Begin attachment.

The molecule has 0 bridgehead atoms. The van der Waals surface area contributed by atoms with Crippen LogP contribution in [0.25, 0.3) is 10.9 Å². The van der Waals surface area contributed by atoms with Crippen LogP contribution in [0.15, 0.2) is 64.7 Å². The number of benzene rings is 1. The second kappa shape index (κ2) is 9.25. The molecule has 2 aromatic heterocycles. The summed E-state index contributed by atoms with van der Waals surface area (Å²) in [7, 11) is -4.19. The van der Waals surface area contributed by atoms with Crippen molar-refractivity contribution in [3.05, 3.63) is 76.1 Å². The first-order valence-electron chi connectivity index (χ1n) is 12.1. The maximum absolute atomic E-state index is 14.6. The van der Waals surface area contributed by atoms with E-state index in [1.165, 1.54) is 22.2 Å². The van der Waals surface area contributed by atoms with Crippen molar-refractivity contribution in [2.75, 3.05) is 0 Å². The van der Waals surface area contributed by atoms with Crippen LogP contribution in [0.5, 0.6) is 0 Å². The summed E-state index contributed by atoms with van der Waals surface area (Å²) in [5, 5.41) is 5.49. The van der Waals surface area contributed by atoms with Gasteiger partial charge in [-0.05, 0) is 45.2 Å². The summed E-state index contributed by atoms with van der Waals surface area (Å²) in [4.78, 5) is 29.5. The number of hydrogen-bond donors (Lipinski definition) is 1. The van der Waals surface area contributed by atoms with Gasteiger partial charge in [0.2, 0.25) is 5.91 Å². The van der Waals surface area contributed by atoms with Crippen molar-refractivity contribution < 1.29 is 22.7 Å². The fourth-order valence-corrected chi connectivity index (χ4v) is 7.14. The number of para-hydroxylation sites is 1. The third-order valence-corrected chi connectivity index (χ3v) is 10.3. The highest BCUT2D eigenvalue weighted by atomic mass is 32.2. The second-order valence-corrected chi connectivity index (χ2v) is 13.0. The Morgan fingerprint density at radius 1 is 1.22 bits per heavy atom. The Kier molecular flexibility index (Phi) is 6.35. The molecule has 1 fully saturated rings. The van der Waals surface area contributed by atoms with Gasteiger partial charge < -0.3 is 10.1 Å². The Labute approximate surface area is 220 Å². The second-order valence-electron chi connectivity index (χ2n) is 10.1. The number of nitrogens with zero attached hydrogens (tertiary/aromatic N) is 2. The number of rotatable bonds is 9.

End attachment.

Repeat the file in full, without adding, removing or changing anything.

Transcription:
The molecule has 0 bridgehead atoms. The van der Waals surface area contributed by atoms with Crippen LogP contribution in [0.25, 0.3) is 10.9 Å². The van der Waals surface area contributed by atoms with Crippen LogP contribution in [0.15, 0.2) is 64.7 Å². The number of benzene rings is 1. The second kappa shape index (κ2) is 9.25. The molecule has 2 aromatic heterocycles. The summed E-state index contributed by atoms with van der Waals surface area (Å²) in [7, 11) is -4.19. The van der Waals surface area contributed by atoms with Crippen molar-refractivity contribution in [3.05, 3.63) is 76.1 Å². The first-order valence-electron chi connectivity index (χ1n) is 12.1. The maximum absolute atomic E-state index is 14.6. The van der Waals surface area contributed by atoms with E-state index in [1.165, 1.54) is 22.2 Å². The van der Waals surface area contributed by atoms with Crippen molar-refractivity contribution in [2.75, 3.05) is 0 Å². The van der Waals surface area contributed by atoms with Crippen LogP contribution in [0.5, 0.6) is 0 Å². The summed E-state index contributed by atoms with van der Waals surface area (Å²) in [5, 5.41) is 5.49. The van der Waals surface area contributed by atoms with Gasteiger partial charge in [-0.05, 0) is 45.2 Å². The summed E-state index contributed by atoms with van der Waals surface area (Å²) in [4.78, 5) is 29.5. The number of hydrogen-bond donors (Lipinski definition) is 1. The van der Waals surface area contributed by atoms with Gasteiger partial charge in [0.2, 0.25) is 5.91 Å². The van der Waals surface area contributed by atoms with Crippen molar-refractivity contribution < 1.29 is 22.7 Å². The fourth-order valence-corrected chi connectivity index (χ4v) is 7.14. The number of para-hydroxylation sites is 1. The third-order valence-corrected chi connectivity index (χ3v) is 10.3. The highest BCUT2D eigenvalue weighted by atomic mass is 32.2. The second-order valence-corrected chi connectivity index (χ2v) is 13.0. The Morgan fingerprint density at radius 1 is 1.22 bits per heavy atom. The Kier molecular flexibility index (Phi) is 6.35. The molecule has 1 fully saturated rings. The van der Waals surface area contributed by atoms with Gasteiger partial charge < -0.3 is 10.1 Å². The Labute approximate surface area is 220 Å². The second-order valence-electron chi connectivity index (χ2n) is 10.1. The number of nitrogens with zero attached hydrogens (tertiary/aromatic N) is 2. The number of rotatable bonds is 9.